Jones’ maneuver was the latest in a series of congressional actions intended to respond to the 1972 Clean Water Act’s (CWA) mandate to stem the rapid loss of wetlands in the United States. In the 1990s, Congress issued non-binding “guidance” that encouraged developers to mitigate onsite for the wetlands they destroyed. This put banks that build wetlands offsite but within the same watershed at a regulatory and economic disadvantage. Banks were also held to tighter performance standards, monitored to ensure long-term success and required to restore compensatory wetlands prior to the destruction of existing wetlands within the same watershed
Fortunately for mitigation banking, a seminal assessment commissioned by Congress and released by the National Academy of Science’s National Research Council in 2001 concluded that these ingredients were the same ones that promoted successful mitigation efforts.
In with the New
The influence of the Academy’s recommendations can be felt throughout the rule. Written by the Army Corps of Engineers and the US Environmental Protection Agency (EPA), it will be finalized into law on June 9, 2008.
It mandates mitigation banks as the first choice, when available, for wetland mitigation, and it extends standards for advance planning, implementation and management to all compensation projects including those done by developers and in-lieu fee providers The Army Corps said these actions will “level the playing field” between the competing wetland-compensation providers.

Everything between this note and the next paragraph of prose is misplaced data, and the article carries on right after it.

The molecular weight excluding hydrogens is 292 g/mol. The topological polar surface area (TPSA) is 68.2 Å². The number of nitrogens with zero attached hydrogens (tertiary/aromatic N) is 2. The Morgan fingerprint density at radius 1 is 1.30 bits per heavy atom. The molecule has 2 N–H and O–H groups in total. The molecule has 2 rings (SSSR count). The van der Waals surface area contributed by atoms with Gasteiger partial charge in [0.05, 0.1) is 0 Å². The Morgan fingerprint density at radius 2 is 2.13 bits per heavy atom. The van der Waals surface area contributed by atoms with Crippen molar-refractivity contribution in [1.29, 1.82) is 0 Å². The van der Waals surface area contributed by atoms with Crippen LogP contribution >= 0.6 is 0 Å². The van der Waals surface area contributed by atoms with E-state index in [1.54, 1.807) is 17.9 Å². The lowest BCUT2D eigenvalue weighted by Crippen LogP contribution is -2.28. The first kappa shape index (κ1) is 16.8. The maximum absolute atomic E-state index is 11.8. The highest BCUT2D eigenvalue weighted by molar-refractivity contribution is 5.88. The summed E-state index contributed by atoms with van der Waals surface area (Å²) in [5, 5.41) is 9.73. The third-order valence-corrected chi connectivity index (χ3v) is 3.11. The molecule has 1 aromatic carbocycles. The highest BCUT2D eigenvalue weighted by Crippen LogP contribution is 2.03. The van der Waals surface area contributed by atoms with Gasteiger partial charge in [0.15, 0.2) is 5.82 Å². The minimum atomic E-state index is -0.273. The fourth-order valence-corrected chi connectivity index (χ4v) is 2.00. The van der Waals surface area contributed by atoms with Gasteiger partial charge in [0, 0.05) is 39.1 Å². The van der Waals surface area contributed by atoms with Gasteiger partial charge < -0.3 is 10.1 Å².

But by adopting measures already provided by mitigation bankers, many detect a decided tilt in the field. The new regulations emphasize, for example, relying on an overall watershed approach when selecting sites for wetland mitigation rather than searching for onsite or nearby areas for mitigation as developers had done in the past.
Performance standards are pushed up a notch by requiring that they adopt “best-available” science, an adaptive measurement that can be updated during the approximately five-year period that the new regulations require for monitoring of wetlands that have been restored, enhanced, established or preserved. The regulations also mandate that wetland-impact applications and monitoring reports be published online, providing transparency and enabling the public to act as additional watchdogs. And they put in place strict time tables within which the Army Corps must approve or disapprove proposed mitigation banks.
Until now, the agency has often hemmed and hawed for up to five years without reaching a decision. The new regulations mandate that they issue thumbs up or down in under a year.
Just Glad to Be Here
Despite the more stringent regulations to which they will now be responsible, many developers and in-lieu fee providers are breathing a sigh of relief. Under the prior guidance, in-lieu-fee providers had occasionally pocketed developers mitigation payments without ever providing adequately mitigated wetlands. Although the new regulations rein the in-lieu-fee providers and developers in, they do not – as originally proposed in the draft regulations – cut them completely out of the game.